CBC In Depth
Agriculture census
CBC News Online | May 15, 2002 Updated: August 5, 2004

Decline in number of farms

Canada's farms are losing ground. Statistics Canada reported that between 1996 and 2001, the number of farms in Canada has slipped to only 246,923. The 11 per cent drop is the fastest between censuses since 1971. But seven out of every 10 farms counted in the 1996 census still existed in 2001. Those that remained in business generally got bigger and some new farmers did get into the business. Approximately 50,000 new farms entered the agriculture sector since the 1996 census.

It seems that it is mostly the smaller farms that are dropping out of the industry, although these farms still comprise two-thirds of all farms in Canada. Almost half of farms with less than $25,000 in total revenue counted in the last census had left farming by 2001.

Farmers turn to livestock

Number of farms in Canada by province, 2001 and 1996
Source: Statistics Canada
Those who stay in the agriculture sector are showing increased production rates and, overall, are producing more with less. Wheat is still the most highly produced crop, covering one-third of all field crop area, but its numbers are slipping as farmers try out more profitable crops. Also, numbers show that more farmers are converting crop farms to combination crop and livestock farms due to the falling wheat prices and rising livestock prices. As a result, cattle numbers were up and are being used to serve the export market to the United States.

Hog numbers are up by 26 per cent, although farms with hogs are down by 27 per cent. International demand due to the low Canadian dollar and tariff reductions has made Canadian pork the pork of choice in Japan, Mexico and the United States.

Poultry numbers are also up, especially in Eastern Canada. Canadians are eating more chicken, at nearly 29 kilograms a year per capita. Egg consumption is also up from a low of 14 dozen per capita in 1996 to 16 dozen in 2001. Farmers reported 126.2 million hens and chickens in 2001. Ontario and Quebec are the top two producers.

Produce moves indoors

Canada's top five vegetables and fruits by number of acres used to produce them
2001 area (acres)% change (1996-2001)
Sweet corn87,696-6.3%
Green peas43,1326.7%
Source: Statistics Canada
Greenhouses have doubled in area since the last census, especially in southwestern Ontario. The majority of Canada's 18 square kilometres of greenhouse space is in this area. Flowers are still the dominant greenhouse product, but with consumers demanding fresh produce year-round, vegetables are catching up.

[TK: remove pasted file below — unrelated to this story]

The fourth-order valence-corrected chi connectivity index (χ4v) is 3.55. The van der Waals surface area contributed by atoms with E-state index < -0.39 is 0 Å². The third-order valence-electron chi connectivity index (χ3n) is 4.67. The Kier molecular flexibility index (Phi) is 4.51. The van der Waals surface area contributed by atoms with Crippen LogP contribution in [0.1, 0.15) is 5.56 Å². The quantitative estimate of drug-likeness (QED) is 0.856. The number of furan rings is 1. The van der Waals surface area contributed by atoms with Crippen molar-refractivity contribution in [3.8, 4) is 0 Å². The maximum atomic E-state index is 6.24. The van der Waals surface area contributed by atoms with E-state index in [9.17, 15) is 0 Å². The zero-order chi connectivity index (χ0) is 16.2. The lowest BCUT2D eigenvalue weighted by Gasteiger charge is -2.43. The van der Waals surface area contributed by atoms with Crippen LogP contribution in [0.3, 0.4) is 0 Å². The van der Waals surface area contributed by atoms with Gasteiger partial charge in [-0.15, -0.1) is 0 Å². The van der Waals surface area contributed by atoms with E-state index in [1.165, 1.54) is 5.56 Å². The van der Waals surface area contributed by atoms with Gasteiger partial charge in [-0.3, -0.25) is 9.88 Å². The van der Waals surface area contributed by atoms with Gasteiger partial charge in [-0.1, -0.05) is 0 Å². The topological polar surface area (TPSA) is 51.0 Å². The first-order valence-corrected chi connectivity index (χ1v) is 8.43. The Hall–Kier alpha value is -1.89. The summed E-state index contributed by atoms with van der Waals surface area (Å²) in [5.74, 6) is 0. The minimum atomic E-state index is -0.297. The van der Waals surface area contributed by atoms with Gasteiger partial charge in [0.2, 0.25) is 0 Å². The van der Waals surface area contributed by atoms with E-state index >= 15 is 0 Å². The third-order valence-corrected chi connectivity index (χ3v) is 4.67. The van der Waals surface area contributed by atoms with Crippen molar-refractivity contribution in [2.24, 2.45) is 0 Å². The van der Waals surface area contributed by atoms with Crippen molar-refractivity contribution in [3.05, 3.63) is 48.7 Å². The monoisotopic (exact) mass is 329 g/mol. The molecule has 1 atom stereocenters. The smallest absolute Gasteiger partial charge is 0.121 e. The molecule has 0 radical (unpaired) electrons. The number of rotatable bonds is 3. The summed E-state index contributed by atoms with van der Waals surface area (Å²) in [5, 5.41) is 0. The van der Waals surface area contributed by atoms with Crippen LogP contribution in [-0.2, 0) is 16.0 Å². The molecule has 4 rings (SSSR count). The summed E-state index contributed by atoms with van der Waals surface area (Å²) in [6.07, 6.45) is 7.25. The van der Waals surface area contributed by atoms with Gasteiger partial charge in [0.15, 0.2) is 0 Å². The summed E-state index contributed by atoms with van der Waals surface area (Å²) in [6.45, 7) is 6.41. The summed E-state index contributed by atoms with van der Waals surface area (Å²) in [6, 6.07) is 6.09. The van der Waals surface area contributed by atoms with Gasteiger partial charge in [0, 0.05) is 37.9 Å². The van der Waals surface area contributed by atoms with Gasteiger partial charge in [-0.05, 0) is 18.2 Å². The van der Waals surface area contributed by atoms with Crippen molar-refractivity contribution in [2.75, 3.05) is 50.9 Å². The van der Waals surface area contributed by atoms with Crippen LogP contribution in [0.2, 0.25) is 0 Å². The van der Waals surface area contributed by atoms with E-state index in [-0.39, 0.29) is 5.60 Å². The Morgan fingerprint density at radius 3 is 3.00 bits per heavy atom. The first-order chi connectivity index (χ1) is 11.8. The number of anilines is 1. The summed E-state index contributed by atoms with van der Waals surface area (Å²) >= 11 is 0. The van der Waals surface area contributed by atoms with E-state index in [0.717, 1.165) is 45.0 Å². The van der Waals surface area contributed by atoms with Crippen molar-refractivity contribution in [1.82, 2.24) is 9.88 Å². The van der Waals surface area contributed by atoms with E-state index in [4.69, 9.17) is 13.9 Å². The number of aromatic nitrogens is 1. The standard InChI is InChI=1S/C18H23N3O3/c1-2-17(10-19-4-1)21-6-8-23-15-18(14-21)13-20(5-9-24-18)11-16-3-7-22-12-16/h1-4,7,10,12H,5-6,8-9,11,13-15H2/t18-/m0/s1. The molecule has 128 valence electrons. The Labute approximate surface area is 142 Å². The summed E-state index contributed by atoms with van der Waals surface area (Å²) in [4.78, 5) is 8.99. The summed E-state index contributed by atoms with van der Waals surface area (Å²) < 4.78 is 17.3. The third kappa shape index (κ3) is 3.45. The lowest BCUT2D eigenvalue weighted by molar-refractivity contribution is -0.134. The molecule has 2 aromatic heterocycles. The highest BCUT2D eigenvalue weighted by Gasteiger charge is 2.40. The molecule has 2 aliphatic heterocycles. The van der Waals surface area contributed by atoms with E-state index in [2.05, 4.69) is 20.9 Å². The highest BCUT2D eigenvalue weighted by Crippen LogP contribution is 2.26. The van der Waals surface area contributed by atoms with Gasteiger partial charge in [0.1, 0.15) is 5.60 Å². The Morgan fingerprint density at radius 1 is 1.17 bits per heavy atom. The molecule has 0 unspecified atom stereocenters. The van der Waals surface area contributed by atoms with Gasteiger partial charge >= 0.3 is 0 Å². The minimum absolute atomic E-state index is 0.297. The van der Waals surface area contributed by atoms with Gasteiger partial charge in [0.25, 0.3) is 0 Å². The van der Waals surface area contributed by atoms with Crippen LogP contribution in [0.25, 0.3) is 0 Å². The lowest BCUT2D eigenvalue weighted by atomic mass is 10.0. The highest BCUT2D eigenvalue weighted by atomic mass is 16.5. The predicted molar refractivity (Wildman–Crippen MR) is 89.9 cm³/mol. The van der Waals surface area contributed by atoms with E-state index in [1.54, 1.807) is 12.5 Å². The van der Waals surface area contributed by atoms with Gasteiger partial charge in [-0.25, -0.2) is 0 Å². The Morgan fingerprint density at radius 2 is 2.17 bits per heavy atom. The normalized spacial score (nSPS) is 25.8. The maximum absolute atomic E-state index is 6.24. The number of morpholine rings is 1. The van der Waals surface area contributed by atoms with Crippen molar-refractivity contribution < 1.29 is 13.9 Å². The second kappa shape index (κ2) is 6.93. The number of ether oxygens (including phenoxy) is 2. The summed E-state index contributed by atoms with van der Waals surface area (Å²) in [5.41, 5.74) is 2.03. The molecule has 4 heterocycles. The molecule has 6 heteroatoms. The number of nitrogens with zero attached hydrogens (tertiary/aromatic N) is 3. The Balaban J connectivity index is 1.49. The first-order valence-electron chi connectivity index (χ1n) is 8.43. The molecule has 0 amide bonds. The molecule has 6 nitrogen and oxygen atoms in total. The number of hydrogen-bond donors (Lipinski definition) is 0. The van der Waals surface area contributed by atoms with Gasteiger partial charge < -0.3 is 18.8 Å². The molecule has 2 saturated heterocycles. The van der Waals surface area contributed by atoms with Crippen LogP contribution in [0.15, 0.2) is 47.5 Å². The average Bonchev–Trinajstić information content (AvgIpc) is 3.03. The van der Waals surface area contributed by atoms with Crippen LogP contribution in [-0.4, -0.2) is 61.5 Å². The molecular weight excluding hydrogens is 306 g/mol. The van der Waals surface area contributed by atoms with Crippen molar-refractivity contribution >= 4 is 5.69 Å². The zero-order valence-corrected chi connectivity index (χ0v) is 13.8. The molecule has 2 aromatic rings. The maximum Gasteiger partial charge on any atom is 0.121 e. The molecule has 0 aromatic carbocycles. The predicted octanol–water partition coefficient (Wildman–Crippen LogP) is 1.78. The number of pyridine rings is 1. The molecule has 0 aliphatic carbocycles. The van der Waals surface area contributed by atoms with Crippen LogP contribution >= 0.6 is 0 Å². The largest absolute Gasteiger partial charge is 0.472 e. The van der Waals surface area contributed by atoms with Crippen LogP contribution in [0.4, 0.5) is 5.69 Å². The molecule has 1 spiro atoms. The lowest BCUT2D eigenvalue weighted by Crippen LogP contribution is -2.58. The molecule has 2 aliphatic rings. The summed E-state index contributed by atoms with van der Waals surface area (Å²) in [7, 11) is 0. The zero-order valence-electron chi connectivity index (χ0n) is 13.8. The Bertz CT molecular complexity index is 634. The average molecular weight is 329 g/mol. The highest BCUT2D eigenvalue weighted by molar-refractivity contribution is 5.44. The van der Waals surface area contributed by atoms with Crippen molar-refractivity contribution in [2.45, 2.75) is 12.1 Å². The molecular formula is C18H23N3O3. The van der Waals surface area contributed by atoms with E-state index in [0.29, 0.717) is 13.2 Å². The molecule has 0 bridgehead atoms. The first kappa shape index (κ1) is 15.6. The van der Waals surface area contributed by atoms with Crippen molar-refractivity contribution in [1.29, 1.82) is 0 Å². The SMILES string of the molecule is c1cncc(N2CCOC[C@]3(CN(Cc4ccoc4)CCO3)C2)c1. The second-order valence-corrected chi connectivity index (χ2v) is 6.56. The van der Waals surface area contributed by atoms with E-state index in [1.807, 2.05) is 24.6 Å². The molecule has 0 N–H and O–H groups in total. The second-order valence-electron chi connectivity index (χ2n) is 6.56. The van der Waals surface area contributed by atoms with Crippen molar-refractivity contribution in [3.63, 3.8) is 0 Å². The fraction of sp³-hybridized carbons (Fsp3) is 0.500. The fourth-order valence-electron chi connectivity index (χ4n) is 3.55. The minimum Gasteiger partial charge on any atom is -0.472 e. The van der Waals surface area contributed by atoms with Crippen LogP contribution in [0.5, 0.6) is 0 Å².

In the fields, sweet corn has dropped in surface area, but it is still Canada's leading vegetable in terms of area covered. Beans, which ranked fifth in the last census, have risen to third place, showing the highest increase in Canada's top five vegetables.

Grapes have flourished in Canada, increasing 41 per cent in five years – the largest increase in area of Canada's top five fruits. Blueberries have exceeded apples in area covered, but this is largely due to an increase in apple imports to ensure year-round supply.

Organic farming is becoming more popular with 2,230 farms, or one per cent of all farms, producing at least one certified organic agricultural product. Saskatchewan led the list with 773 certified organic farms, followed by Ontario, Quebec and British Columbia, in that order.

Cost of farming is up

Farming can be a tough, but lucrative, business. However, in the past few years, farmers have found that their expenses are rising while their profits are dwindling. Dairy farms have been spending the least in operating costs for every dollar of sales, spending 75 cents for every dollar. Cattle farms spent the most at 94 cents for every dollar in sales. However, the largest farms had the best ratio of expenses to sales, and the smallest farms had the worst. Total farm revenue was $38.3 billion in 2000, while operating expenses reached $33.2 billion. Five years earlier, revenue was $32.2 billion and expenses were $26.7 billion.

Farms in the North

The census counted 200 farms in the territories – 170 in the Yukon and 30 in the Northwest Territories. Nunavut had no farms as of 2001. Farms in the territories are smaller than in the south, averaging under 150 acres. Some farm operations in the Northwest Territories are unique because they commercially harvest wild animals. Reindeer, musk-oxen and horses are the most common animals found on territory farms. Farms in the Yukon tend to grow hay and have horses. Hay accounts for three-quarters of total field crops in the territories.

Farmers turn tech

The use of computers on farms has risen significantly since 1996, showing that more farms, particularly larger farms, are turning to technology. In 2001, computer use stood at almost 40 per cent, compared with 21 per cent in 1996. Eight out of 10 farmers who use computers are using them for bookkeeping. Seven out of 10 farmers surfed the internet for such information as commodity prices or weather reports. Other uses of farm computers were word processing, e-mail, crop record-keeping and banking, in that order.


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